Meet The Practitioners is an ongoing series in which we invite local caregivers to answer a few questions about themselves and their areas of expertise.
For practitioners interested in being featured, please contact us at email@example.com.
Mary Alice Robinson is a Registered Nurse at the Martha’s Vineyard Hospital and volunteers with the Martha's Vineyard Breastfeeding Network, a community resource that provides 24-hour support and consultations for breastfeeding women on the Island. Here she answers a few questions about her involvement and common challenges faced by new breastfeeding families.
What is your position at the hospital?
I am a Registered Nurse in the Operating Room. I began working at the Martha’s Vineyard Hospital in the nutrition department in 2008 and I was hired as an RN 5 years ago. I also help teach a portion of the childbirth education series on breastfeeding.
How did you get involved with the breastfeeding network?
I was invited to become involved with the breastfeeding network by Joyce Capobianco, the nurse manager of the maternity department. She was looking for a staff member from the operating room that could be available to support mothers with breastfeeding directly following cesarean births. I was really excited to become involved.
What services does the network provide?
The network provides free breastfeeding education and consulting for Island families. We have a pager that allows for 24-hour live support from a certified breastfeeding counselor. We offer in home visits, phone calls, and texting support, even in the wee hours of the night. We also encourage families to come into the maternity department for assessments and information at any time.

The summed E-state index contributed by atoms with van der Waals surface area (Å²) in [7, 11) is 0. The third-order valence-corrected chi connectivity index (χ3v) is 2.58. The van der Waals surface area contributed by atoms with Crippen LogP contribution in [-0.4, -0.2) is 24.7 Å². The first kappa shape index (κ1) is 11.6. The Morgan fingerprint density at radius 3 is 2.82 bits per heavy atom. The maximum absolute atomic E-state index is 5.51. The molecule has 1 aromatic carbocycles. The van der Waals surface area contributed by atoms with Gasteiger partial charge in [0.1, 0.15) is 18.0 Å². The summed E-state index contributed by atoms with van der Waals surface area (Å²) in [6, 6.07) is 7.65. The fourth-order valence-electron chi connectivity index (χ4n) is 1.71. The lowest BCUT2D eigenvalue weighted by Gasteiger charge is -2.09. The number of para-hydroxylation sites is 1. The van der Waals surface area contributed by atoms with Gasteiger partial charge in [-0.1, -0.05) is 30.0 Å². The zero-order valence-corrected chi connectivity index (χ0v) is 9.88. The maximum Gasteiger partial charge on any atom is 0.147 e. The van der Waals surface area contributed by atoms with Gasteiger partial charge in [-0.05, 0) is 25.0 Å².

Last June we started a support group with the YMCA called the Breastfeeding Café. It’s a weekly event, currently held on Wednesdays, and it's a nice time for moms to get together and ask questions and share their experiences.
How can people contact you?
The pager number is 508-396-7498. There will be a message on that line with the contact information for the counselor on-call.
What are the most common breastfeeding questions you hear from new or expecting moms?
The most common question in the beginning is, "How do I know if my baby is getting enough milk?" I know I wondered the same thing as a new mother. There are ways we can assess this from the baby’s perspective, like expected weight gain, signs of satisfaction after feedings, or counting wet diapers. But I also try to encourage mothers to trust their abilities to feed their babies. Focus on one feeding at a time, one day at a time, and trust in your body's amazing ability to nourish your baby.
Why are you passionate about breastfeeding education?
I'm passionate about education and empowerment, which is why I love being a nurse. I don't consider myself a proponent for breastfeeding. I’m more of a support person for new families trying to figure out what works for them. If a mother wants to breastfeed I want to help her in any way that I can to follow through with that goal. I am inspired by our Island community and how we come together to share knowledge and offer support. I feel really lucky to be even a small part of that.
Any advice you want to share for newly breastfeeding mamas or pregnant women thinking about breastfeeding?
If you are on the fence, give it a shot. You have nothing to lose! If you are struggling in the early days, stick with it. I promise it gets easier. Like many aspects of parenting, breastfeeding is rewarding and it can also be stressful at times, so don't be afraid to ask for help. Breastfeeding is the optimum nutrition for your baby and the health benefits for mom are numerous. Take care of both of you!